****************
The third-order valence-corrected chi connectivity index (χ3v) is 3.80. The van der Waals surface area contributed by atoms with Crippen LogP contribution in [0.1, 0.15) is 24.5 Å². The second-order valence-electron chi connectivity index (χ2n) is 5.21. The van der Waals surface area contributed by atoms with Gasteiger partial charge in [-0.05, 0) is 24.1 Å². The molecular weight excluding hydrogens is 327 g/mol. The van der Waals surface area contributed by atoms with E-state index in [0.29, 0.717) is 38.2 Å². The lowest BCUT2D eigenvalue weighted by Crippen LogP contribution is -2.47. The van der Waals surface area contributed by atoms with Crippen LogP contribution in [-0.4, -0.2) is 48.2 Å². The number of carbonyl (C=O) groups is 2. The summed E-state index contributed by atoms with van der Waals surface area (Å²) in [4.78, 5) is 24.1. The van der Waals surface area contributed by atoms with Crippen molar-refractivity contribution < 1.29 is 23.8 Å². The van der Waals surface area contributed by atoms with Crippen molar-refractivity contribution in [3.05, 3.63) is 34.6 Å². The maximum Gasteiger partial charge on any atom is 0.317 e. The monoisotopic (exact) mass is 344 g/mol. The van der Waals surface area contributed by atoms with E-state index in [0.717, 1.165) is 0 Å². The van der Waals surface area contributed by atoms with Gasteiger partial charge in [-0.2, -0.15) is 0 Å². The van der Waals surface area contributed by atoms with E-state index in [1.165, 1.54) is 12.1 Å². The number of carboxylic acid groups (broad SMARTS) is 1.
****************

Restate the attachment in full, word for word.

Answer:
The third-order valence-corrected chi connectivity index (χ3v) is 3.80. The van der Waals surface area contributed by atoms with Crippen LogP contribution in [0.1, 0.15) is 24.5 Å². The second-order valence-electron chi connectivity index (χ2n) is 5.21. The van der Waals surface area contributed by atoms with Gasteiger partial charge in [-0.05, 0) is 24.1 Å². The molecular weight excluding hydrogens is 327 g/mol. The van der Waals surface area contributed by atoms with E-state index in [0.29, 0.717) is 38.2 Å². The lowest BCUT2D eigenvalue weighted by Crippen LogP contribution is -2.47. The van der Waals surface area contributed by atoms with Crippen LogP contribution in [-0.4, -0.2) is 48.2 Å². The number of carbonyl (C=O) groups is 2. The summed E-state index contributed by atoms with van der Waals surface area (Å²) in [4.78, 5) is 24.1. The van der Waals surface area contributed by atoms with Crippen molar-refractivity contribution < 1.29 is 23.8 Å². The van der Waals surface area contributed by atoms with Crippen molar-refractivity contribution in [3.05, 3.63) is 34.6 Å². The maximum Gasteiger partial charge on any atom is 0.317 e. The monoisotopic (exact) mass is 344 g/mol. The van der Waals surface area contributed by atoms with E-state index in [0.717, 1.165) is 0 Å². The van der Waals surface area contributed by atoms with Gasteiger partial charge in [-0.2, -0.15) is 0 Å². The van der Waals surface area contributed by atoms with E-state index in [1.165, 1.54) is 12.1 Å². The number of carboxylic acid groups (broad SMARTS) is 1.